What is a negative keyword?
When an advertiser doesn’t want to trigger an ad for a word/phrase, the word/phrase is called a negative keyword.
For instance, Mr. Shawn is running a search campaign for beer mugs using beer mug as the keyword. He offers mugs that are made of plastic, they can also be customized, but they are not free. Mr. Shawn makes a list of negative keywords which includes free beer mugs. This list of negative keywords is to make sure that an ad isn’t triggered for search queries that are deemed irrelevant for Mr. Shawn’s business.
Match types in Negative Keywords?
- Exact match
- Phrase match
- Broad match
Mr. Shawn first sets [free beer mugs] under exact match. A search query saying free beer mugs didn’t trigger any ad. But free beer mug, free beer mugs made of plastic etc did trigger an ad.
This is because only when a search query is same as the negative keyword defined by the advertiser, ads won’t be triggered by exact match. Enclose a negative keyword in square brackets to set it under exact match like [free beer mugs].
Mr. Shawn then chooses to set “free beer mugs” under phrase match. Search queries like free beer mugs of plastic or best free beer mugs in Laketown didn’t trigger an ad. But queries like free mugs of beer and large beer mugs for free triggered ads.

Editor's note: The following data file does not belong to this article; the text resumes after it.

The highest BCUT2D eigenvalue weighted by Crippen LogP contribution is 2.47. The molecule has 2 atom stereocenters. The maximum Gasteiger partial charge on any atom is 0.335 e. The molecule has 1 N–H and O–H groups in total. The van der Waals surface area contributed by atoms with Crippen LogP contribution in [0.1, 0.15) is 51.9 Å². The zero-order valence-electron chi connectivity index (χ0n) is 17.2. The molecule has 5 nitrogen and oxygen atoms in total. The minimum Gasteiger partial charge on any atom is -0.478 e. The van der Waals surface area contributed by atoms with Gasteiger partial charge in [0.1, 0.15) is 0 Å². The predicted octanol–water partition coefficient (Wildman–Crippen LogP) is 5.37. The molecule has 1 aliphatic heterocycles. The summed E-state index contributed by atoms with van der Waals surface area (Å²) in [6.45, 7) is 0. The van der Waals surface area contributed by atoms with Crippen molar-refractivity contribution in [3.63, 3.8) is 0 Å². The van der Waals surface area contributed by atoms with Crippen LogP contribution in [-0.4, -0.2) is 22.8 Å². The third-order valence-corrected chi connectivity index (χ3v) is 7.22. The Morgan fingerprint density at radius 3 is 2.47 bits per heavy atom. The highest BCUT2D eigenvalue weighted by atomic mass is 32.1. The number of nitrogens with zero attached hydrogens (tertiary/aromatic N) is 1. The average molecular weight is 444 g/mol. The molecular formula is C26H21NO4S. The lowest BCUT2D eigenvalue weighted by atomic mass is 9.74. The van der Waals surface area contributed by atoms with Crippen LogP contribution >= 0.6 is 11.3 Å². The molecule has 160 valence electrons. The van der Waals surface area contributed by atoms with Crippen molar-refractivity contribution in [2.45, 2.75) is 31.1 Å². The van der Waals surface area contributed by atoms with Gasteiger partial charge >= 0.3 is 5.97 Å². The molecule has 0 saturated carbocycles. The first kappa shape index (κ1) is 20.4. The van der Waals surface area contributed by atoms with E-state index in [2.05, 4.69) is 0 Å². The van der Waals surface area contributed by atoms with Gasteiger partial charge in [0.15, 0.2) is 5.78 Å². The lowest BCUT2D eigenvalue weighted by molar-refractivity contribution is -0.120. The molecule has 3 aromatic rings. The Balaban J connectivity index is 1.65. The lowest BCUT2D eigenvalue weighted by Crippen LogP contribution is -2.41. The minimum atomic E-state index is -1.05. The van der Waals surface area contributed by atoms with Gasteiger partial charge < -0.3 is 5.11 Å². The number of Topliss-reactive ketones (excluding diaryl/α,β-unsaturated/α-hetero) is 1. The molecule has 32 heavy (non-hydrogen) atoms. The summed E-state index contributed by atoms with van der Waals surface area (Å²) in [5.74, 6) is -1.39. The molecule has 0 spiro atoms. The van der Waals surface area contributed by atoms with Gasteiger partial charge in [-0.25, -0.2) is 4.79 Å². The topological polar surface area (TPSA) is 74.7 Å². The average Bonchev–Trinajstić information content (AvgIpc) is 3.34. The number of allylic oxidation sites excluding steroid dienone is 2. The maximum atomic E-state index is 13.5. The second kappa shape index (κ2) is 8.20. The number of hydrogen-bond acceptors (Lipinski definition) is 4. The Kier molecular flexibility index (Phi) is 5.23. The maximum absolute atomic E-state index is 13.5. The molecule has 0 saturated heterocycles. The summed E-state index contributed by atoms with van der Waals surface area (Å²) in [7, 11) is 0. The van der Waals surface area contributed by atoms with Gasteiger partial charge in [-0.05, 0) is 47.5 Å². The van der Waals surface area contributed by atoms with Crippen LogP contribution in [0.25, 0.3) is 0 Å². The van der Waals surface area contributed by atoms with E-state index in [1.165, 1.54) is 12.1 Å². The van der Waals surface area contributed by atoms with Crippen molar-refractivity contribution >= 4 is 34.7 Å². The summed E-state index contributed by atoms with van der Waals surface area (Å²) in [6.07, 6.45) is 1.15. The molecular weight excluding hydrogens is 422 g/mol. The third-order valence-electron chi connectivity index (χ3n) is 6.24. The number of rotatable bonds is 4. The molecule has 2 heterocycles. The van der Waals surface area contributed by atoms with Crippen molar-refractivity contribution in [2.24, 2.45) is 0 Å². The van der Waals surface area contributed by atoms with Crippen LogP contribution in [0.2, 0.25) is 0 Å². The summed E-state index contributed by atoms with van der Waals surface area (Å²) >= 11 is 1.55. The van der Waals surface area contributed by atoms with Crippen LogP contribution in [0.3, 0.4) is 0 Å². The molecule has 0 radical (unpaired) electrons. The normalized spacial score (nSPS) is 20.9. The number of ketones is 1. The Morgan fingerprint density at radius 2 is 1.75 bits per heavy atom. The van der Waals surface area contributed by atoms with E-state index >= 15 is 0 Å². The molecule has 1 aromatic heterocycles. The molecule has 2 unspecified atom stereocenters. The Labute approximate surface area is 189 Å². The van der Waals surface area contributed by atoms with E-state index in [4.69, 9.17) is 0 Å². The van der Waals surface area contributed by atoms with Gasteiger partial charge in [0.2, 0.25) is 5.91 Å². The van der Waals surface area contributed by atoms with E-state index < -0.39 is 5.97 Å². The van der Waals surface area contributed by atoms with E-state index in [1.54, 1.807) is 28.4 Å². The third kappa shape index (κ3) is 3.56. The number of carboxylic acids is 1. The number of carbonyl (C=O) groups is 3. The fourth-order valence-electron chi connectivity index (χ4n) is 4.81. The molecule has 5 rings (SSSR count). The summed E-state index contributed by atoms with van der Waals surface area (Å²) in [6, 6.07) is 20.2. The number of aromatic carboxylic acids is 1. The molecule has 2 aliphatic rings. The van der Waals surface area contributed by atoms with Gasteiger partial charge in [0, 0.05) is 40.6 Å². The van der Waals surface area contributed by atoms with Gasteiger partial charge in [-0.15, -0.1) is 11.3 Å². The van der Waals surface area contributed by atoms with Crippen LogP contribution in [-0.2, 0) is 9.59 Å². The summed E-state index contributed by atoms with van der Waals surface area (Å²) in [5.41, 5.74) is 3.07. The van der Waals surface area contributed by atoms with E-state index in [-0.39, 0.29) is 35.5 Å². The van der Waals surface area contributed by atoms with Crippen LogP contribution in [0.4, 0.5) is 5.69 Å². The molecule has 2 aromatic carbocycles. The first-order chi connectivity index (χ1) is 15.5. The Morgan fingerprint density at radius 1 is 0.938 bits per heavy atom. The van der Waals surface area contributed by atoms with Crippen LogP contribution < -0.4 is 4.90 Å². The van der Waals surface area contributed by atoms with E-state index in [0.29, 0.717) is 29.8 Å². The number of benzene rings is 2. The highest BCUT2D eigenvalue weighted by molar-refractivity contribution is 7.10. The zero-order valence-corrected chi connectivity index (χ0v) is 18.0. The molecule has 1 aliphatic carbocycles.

When a negative keyword is set under phrase match, it will refrain from triggering an ad only when the search query has words in same order as in the negative keyword. Enclosing the negative keyword in quotes like “free beer mugs” will invoke phrase match.
Not satisfied with filtering exact or phrase match types offered, Mr. Shawn sets the negative keyword free beer mugs under a broad match as none of his products he is offering are free. All search query that included free beer mugs in any order didn’t trigger his ads.
Broad match is the default match for a negative word in Google AdWords. No ad would be shown for search queries with the advertiser defined keyword when a negative keyword is set under broad match,
People looking for free mugs will leave the website when they find out that none of the products are free. These clicks would have added up to the overall cost of the search campaign Mr. Shawn was running. Thus setting up negative keywords enabled Mr. Shawn to reach the right audience.
After testing the campaign Mr. Shawn observed that a search query free beer mug was still triggering an ad. To curb this, he makes an interesting adjustment. He sets free as a negative keyword under broad match instead of free beer mugs for this campaign. He explains that this is a better strategy because he doesn’t have to worry about variations of negative keywords anymore and as none of his products are free, free under the broad match would refrain any search query including free from triggering his ad.
Google considers variations of regular keywords, but for negative words, it isn’t the same.
To restrict the ads both mug and mugs have to be different negative keywords.
Whereas a search query mugs would have triggered an ad too if mug was a regular keyword.